a) First of all let us deal with the fundamental argument that is often made that ‘being gay’ is a genetic or developmental condition over which an individual has no control; the view that it is as much a given as race or hair colour. As such, the argument goes, homosexual practice cannot, and should not, be legislated against and should therefore be treated exactly the same as heterosexuality. On these grounds the ability to be married should extend to gay people. This argument is however profoundly flawed. Human sexuality is messy and includes a range of conditions which are, to say the least, problematic. These include: voyeurism, rape, addiction to pornography, polygamy, polyandry, incest, sadism, masochism, paedophilia, bestiality, necrophilia and, the inability to have stable relationships with a single person. Presumably many (or all) of these have genetic roots and those who engage in them would say ‘I can’t help myself.’ Now no one (one hopes) would want to say that all of these are satisfactory expressions of sexuality, which should be endorsed by society: we all draw a line somewhere. Gay-rights activists cannot even get out of it by saying that we should only endorse loving sexual relations between consenting adults. Passing over the difficulties involved in the word love it is important to note that polygamy, polyandry, sadism, masochism and – critically – incest might all be acceptable practices within this definition. In other words, Christians and atheists alike agree that there are some forms of behaviour that are unacceptable and should be outlawed and that those who wish to pursue them must resist the temptation to do so. There is therefore no logical difference between the gay position and that of the Bible-believing Christian; we both draw a line but we draw it in different places for different reasons. This is at the heart of the point that Christians are not against homosexual orientation but against homosexual practice.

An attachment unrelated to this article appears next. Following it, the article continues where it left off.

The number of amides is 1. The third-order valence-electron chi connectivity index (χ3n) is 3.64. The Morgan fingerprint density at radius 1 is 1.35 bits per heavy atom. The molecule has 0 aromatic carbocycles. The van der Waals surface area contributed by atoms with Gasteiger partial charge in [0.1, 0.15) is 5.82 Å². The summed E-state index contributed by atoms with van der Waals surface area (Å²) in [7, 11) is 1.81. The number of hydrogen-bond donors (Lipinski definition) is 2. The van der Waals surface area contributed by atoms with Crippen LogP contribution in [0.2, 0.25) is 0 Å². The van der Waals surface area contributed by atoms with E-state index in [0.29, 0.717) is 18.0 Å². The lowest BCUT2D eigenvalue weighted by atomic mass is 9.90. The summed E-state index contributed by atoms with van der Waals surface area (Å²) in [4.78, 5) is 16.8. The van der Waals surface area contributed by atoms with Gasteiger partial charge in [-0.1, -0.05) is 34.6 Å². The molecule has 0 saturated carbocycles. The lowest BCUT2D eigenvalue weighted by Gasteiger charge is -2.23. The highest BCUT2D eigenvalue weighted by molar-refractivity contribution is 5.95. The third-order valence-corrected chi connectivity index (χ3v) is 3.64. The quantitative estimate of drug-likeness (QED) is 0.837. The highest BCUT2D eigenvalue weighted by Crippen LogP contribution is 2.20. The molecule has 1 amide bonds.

b) There is what we might call the ‘progressive fallacy’ at work here. This is the view that emancipation is a continuous, unstoppable moral process. So first of all we liberated and gave rights to slaves, and then we liberated and gave rights to women and now, it is argued, the process inevitably continues, with the emancipation of gay people. This view is extremely simplistic. In the case of slaves and women, we are talking about a fundamental social or biological identity, not a behavioural practice.
c) Heterosexual marriage is endorsed as a fundamental basic of society by almost every human culture and is a phenomenon that is nearly universal throughout both history and geography. It is also an unarguable fact that a working marriage is the foundation of social stability, a proven source of human happiness and best basis for the nurture of children. Surveys suggest that most women (and many men) in partnerships would prefer to be married.